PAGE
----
How Better Minutes Make Better Meetings
If you’re a student leader who is just starting out, using a meeting minutes template can be a good way of finding out what youdo best as a facilitator, as well as what needs improvement.Some leaders seem so gifted and capable of commanding an audience that they might laugh at the idea of using an agenda or meeting minutes template, but we’re willing to bet that even the best speakers, if they incorporate a meeting minutes template or some other note-taking system into their meetings, will greatly benefit. By keeping a record of what happens, such as by following along with a meeting minutes template, you can start learning from your experience and building on what works.
Before the meeting
Be strategic about when you have your meetings. Of course, your members’ schedules are probably so jam-packed that it might seem like you don’t have much of a choice, but what is important is that it is a time that works for the most dedicated members. Will you try to meet in the evening, once the last night classes wrap up? Or will you try to gather in the morning someplace for coffee?
Keeping a regular meeting time is important, too. Making your group’s meetings a weekly engagement will translate to better turn-out than if you meet only sporadically. At the same time, don’t waste people’s time at your meetings: meet when there is a need for dialogue about something, not when you simply feel like sharing information or telling people about something. Make sure you have activities in mind to keep your members invested in the meeting.
Now, for the meeting minutes template. Before the meeting, reach out to other group members who will be facilitating. Confirm what will be on the agenda for the meeting, and use the meeting minutes template to keep a running record as your plan comes together. One easy way to keep all group members up to date is to store the meeting minutes template in a shared Dropbox folder or upload it to Google Docs.
Research by Roger Mosvick at Hofstra University revealed that in corporate settings, 80% of managers judge one another by how effectively they participate during meetings, so you can imagine what this means for a student organization. In many cases, your organization’s meetings are the first and only place your members will get to interact with you, so It’s crucial to be respectful of your group members, and there’s one simple way to show your respect: be on time. Start the meeting when it is supposed to start and end when it is supposed to end. The meeting minutes template will help you take care of any preliminary business,
At any meeting where decisions are made—official or ad hoc—you’ll want to have a meeting minutes template ready to edit, preferably on a computer, but a print-out works too. The main purpose of the meeting templates is to ensure consistent and time-efficient communication between you and the members of your group.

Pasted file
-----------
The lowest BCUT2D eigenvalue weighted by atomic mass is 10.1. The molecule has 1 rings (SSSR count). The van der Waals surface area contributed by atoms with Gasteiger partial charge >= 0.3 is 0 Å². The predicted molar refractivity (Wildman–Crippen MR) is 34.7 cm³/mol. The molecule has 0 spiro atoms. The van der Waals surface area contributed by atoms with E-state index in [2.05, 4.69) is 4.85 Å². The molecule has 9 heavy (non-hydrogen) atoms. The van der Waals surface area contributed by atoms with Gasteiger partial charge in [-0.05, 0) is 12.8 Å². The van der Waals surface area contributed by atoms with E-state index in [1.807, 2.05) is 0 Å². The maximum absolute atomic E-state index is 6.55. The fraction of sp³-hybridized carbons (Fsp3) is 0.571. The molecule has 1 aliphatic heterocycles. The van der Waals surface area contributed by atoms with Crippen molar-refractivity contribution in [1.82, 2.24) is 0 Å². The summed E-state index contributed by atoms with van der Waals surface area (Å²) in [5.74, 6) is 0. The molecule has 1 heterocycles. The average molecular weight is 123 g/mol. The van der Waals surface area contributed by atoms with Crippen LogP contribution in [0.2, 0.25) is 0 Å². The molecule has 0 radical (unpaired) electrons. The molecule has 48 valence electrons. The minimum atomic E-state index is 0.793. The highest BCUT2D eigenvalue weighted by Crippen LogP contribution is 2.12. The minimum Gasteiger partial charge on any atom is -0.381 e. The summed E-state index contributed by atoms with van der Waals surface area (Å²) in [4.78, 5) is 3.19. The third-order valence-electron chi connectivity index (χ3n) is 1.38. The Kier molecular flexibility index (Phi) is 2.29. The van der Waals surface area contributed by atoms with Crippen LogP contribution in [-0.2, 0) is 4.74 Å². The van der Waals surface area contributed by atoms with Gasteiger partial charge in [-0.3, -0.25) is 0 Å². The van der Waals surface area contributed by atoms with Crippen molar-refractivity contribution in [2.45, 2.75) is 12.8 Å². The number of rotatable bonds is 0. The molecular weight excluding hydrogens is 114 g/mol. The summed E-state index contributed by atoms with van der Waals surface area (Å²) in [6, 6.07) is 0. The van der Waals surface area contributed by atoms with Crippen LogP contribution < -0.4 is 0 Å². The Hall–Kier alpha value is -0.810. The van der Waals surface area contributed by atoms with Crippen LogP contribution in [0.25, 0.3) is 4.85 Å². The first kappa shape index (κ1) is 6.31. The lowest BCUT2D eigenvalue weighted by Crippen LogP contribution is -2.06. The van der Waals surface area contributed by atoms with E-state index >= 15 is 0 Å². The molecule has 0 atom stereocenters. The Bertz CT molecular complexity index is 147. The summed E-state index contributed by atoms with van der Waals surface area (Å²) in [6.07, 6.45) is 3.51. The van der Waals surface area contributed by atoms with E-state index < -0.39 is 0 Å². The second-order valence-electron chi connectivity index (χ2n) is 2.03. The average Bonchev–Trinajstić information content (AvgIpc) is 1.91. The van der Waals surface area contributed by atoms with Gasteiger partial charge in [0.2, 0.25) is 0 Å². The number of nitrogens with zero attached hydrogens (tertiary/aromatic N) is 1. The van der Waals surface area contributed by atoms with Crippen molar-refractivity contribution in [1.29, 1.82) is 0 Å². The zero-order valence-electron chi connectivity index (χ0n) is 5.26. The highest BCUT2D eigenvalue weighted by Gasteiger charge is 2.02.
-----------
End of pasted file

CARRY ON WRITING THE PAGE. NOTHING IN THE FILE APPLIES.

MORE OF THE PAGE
Grab a copy of the Meeting Minutes Template .doc file. And now, here’s how to use the meeting minutes template:
1. At each meeting, select a scribe. The scribe’s job involves two tasks:
- Keep a record of the key points from the meeting in the “Summary” chart. This includes policies or practices the group agrees to, or topics that were discussed and what the group said about them. Distill the meeting down to several key points.
- List under the “Next Steps” chart what actions will be taken as a result of the meeting, who will undertake the actions, and when the actions will be completed.
2. The bracketed portions on the template are where the scribe should customize the document.
- Fill in [Meeting Name] with the particular topic under discussion.
- Fill in [Scribe] with the scribe’s name.
- Fill in [Date] with the date of the meeting.
3. After each meeting, the scribe posts the completed meeting minutes template to the group’s wiki or emails it to members within 24 hours of the meeting. It is important to post the notes with the next steps as quickly as possible so that group members can verify their responsibilities as needed.
After the meeting: time to reflect!
This is where the magic of the meeting minutes template works best, especially if you’re coming into your own as a student leader. Look back over the minutes, and ask yourself the following questions:
- Did your group stay on track with your agenda?
- Did everybody participate? Who did? Who didn’t?
- Did the meeting achieve its purpose?
- How clear are the next steps?
As the facilitator, these questions will help you pinpoint at which points of the meeting you were most effective and at which others you could improve. What is your style of facilitation? Are you more comfortable standing and addressing the group by yourself, or are you better at moderating discussion among the organization’s members?
Think about what was happening over the course of the meeting among your group members. Was there anybody who surprised you with their insight about something? Did somebody else seem to do a good job of drawing everybody’s attention when they spoke? These are the people you want to approach next time with opportunities for leadership. If you can connect these faces with particular moments in the minutes, you’re well on your way to channeling people into the kinds of work they’re suited for. Capitalize on this interest by inviting them to get more involved.